If the public interest shown earlier this week is any indication, enthusiasm about a proposed gold and copper mine north of Lake Iliamna may be running as high among many Kenai Peninsula residents as it is in the board room of the mining company itself.
After a two-day tour of the Kenai Peninsula, representatives of Northern Dynasty Mines, who are planning to launch what may become one of the largest gold and copper mining operations in North America, said the level of public interest in the project really struck them. Beyond that, they said they were very impressed by the existing concentration of available infrastructure the roads, docks, ports, harbors, airports and support industries and the vocational education opportunities.
"Quite frankly, we had a tremendous tour of the Kenai Peninsula," said Bruce Jenkins, director of corporate affairs for Northern Dynasty. "We were overwhelmed by the hospitality and professionalism of the tour and the wide range of parties and infrastructure that exist that could help our project."
Jenkins took particular note of the "peaceful coexistence" between natural resource development and the peninsula's tourism and fishing industries, calling it "a model example" for North America. He also said the company was impressed by educational and vocational training facilities available on the peninsula, which could prove important in job training for the construction and operations phase of the project.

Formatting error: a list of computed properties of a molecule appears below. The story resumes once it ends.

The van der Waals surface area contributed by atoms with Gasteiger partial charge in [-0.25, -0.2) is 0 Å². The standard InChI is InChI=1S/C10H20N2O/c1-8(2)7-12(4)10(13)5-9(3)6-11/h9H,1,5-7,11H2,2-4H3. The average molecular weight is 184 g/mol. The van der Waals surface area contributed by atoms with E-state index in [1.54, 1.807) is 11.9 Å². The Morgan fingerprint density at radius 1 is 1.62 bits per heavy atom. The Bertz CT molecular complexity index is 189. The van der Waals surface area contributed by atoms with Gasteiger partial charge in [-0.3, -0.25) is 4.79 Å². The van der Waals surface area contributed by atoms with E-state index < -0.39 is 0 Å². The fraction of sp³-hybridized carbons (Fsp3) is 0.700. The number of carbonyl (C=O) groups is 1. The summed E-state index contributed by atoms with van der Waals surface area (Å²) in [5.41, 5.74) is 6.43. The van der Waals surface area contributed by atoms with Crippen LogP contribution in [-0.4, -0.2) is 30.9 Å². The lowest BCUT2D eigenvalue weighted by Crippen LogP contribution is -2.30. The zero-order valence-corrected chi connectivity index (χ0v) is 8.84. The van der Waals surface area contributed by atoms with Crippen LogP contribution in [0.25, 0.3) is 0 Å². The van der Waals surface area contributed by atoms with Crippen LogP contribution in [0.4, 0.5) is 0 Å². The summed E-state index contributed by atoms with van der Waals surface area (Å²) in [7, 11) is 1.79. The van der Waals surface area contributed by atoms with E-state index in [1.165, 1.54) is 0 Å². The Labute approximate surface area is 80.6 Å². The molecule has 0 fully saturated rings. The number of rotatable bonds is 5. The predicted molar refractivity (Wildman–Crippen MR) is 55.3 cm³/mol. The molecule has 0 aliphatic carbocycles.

"It was a good first visit," said Bill Popp, the Kenai Peninsula Borough's liaison to the oil and gas industry who helped facilitate the two-day visit by Northern Dynasty representatives. "The got a strong look at the broad picture of how the Kenai Peninsula Borough can support their project."
The visit began early Monday in Homer where company officials met with city officials and representatives of the borough's Community and Economic Development Division. Northern Dynasty officials spoke before a packed Homer Chamber of Commerce luncheon and answered questions from area residents about aspects of the proposed mine. After touring Homer facilities, the group headed to the central peninsula, ending Monday with a reception in Kenai hosted by the city of Kenai and the Kenai Chamber of Commerce.
The following day the tour continued, as Northern Dynasty officials saw the Nikiski industrial complex, Kenai Airport facilities, and fire, mining and petroleum training facilities, as well as Kenai Peninsula College. They also met with representatives to the Kenai Peninsula Borough School District to discuss the future of work force development.
"From my perspective, they were overwhelmed by the positive attitude of businesses and individuals regarding their project," said CEDD Business Manager Jack Brown. "In Kenai, it was standing-room only. The trip couldn't have went any better."
Company representatives were especially impressed with the level of interest expressed by the local support industry and local governments and by the local infrastructure, Popp said.
"It was a real eye-opener for them," he said. "They had had a sense of it, but not as broad a sense as they had when they left."